Eppie Rhodes: The Home Front's Dispossessed
by David Cecelski. "Listening to History," News & Observer. Published 11/13/2005. Copyrighted.
Reprinted with permission.
I visited with Eppie Rhodes at her home in the Southwest community in Onslow County. Her family lost its land to make way for the construction of Camp Lejeune in 1941. It happened across the country: On the eve of World War II, the federal government uprooted thousands of families in a frantic rush to build new military bases, shipyards and defense plants. The War Department took more than a million acres in Southern states alone. On a rural stretch of the North Carolina coast, it took land for three of the nation's largest military bases, Camp Lejeune, Cherry Point and Camp Davis. The lives of local farming and fishing families were turned forever upside down.
After Pearl Harbor, most of the dispossessed came to see the loss of their land as a necessary wartime sacrifice. Rhodes reminded me, though, that it is never easy to lose a home. She told me, "I hope people remember the love that we had for our home, and for our families and friends, and for the river."
In Eppie Rhodes's words:
My name is Eppie Dixon Rhodes, and I was born June 22, 1913, down at Verona, North Carolina. There were 14 head of us, but there were 10 of us that lived to be grown, and I had one half-brother. We were down near the river, the New River, and my daddy had over 100 acres of land, a two-horse farm and a big, two-story house with a breezeway that joined the kitchen to the house. We were poor folks and we all had to work, but we had good times. We first heard about Camp Lejeune sometime in '41. I don't directly know how that came about, but they told us that we had to move, that they were taking our home for the base. That spring we planted corn and soybeans and we tended tobacco. Now, we got shed of our tobacco. But our corn and soybeans, we had to get out before we could get that from the field. I had to leave my garden too. They wrote letters in the beginning and told us that we had to get out. And then they went up to Jacksonville and had meetings on it. There wasn't any of them that wanted to move, but we had to do it. We were shocked. We thought it was cruel. Because when they come tell you that you have to leave home whether you want to or not, that's awful sad. We had to be out in September '41. I was expecting at that time, and I told my husband that he could go up there and tell the man in charge that I wasn't leaving until the baby was born. The baby was born the 24th of September. I think there were two families still down there at that time. When my baby was 3 weeks old to the day, we moved. It was scary to a lot of us. We didn't know what we were going to get into. We didn't know what kind of people we were going to be around. We didn't know where we were going to get a place to live. My brother, he got a car and he would take my husband, Ivey, and carry him around and look for a place. He traveled and traveled and traveled. We had a job finding a place. We didn't want this place, but we couldn't go nowhere else. They took it hard. Some of them fought about it, but there wasn't anything they could do. My husband, he was bitter against it. He was born there. He had inherited that land from his daddy. And my mother, well, she didn't ever get over it. The older ones didn't ever get over having to leave home, a good lot of them. They just tore the houses and all right down. If they needed to go in with a bulldozer, they just ran right over everything. We had a cemetery down from us. All my family was buried in it. They were dug up and moved up here at Jacksonville, across the road from the city cemetery. They moved the church, the Stones Bay Primitive Baptist Church. There was also an old colored man that was across the creek from us that had a store. It was all left behind. The home was the hardest thing for me to leave behind. And then back there, we could go crabbing. I could work in the fields until about 10 o'clock, and then I could take my dishpan and dip net and go to the river and catch crabs and bring them up and cook them for dinner. We liked crabs and we liked fish, and when we left from down there, we missed all that. At my husband's place, we'd go out in the woods and pick blueberries and dewberries. We'd pick them and can them and make jelly out of them. We had grape vines. We had our apples and peaches. You can't bring any of that with you. Before the base came, we could visit with our neighbors and our families. See, I could go see my mother most anytime I wanted, because I could take the mule and cart if my husband wasn't using both mules to plow. After they moved to Burgaw, I didn't get to see her that much. It was hard on all of us. We were just scattered around. I had a cousin that moved up to Mount Olive. And my youngest brother, he had to go to Burgaw to find him a place. We got scattered so far apart, some, you didn't ever see them no more. My husband got used to it in one sense of the word, but he never did get to where he could farm this place to make anything. It was different land from what we had down home. It would make pretty good corn and soybeans, but there wasn't any good tobacco land on it. As you might say, we made a living, but that was about it. We've been back several times. We go down to Rhodes Point. That's where my husband's place was at. We go down there occasionally, and to Mama's place too. It's just woods now. The Marines practice down there. She had a wisteria vine when we lived there. The last time we were down there, you couldn't see anything for that wisteria vine, it had gotten so big. There was nothing else left there that you could see.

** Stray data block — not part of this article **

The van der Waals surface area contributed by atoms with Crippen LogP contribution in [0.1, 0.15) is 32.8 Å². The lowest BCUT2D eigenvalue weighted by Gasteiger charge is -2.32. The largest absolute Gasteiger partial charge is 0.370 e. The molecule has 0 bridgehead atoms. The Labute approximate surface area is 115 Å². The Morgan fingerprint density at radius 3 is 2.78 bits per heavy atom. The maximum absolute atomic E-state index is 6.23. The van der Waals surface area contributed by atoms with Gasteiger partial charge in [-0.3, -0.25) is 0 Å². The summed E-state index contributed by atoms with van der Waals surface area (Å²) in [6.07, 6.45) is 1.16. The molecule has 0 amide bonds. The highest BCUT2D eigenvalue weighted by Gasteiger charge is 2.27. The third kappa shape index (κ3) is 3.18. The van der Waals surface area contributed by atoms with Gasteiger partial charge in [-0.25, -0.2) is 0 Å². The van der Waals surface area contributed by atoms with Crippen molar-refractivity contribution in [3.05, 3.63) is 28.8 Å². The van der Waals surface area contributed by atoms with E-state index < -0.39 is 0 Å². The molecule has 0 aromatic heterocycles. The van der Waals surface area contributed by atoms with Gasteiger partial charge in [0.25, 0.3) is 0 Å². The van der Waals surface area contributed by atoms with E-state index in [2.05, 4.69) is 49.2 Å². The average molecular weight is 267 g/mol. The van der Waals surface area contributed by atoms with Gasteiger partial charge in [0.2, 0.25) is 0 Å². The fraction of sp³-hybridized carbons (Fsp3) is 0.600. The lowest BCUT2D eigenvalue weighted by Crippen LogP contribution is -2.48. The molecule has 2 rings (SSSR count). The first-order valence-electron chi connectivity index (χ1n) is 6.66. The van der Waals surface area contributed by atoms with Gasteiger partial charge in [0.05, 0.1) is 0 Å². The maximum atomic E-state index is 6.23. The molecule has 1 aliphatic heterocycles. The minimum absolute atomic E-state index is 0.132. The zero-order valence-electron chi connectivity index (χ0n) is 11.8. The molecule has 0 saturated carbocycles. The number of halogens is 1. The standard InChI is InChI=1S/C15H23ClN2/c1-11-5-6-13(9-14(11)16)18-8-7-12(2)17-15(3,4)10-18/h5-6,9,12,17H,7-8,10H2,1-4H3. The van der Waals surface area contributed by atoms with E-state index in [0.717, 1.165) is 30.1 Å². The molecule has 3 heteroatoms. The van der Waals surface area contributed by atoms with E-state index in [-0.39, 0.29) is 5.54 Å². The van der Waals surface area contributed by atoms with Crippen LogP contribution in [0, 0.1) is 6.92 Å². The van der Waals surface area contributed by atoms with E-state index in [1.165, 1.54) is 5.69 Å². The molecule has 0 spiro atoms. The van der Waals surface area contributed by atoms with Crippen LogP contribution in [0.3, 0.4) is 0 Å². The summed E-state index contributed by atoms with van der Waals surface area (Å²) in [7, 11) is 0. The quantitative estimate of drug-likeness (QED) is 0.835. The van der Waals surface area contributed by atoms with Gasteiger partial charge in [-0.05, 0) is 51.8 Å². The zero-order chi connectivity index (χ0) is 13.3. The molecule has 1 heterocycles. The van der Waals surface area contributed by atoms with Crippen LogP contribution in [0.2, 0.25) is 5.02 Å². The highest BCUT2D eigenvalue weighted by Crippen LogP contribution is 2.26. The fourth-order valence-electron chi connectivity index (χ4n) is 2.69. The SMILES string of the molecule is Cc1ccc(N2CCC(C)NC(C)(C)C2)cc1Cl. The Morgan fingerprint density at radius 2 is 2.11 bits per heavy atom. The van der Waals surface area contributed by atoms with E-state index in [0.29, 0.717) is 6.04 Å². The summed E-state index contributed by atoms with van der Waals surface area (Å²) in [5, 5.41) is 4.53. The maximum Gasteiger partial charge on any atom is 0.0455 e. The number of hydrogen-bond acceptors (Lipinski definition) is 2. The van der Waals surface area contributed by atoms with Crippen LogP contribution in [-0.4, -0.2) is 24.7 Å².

13 November 2005 | Cecelski, David S.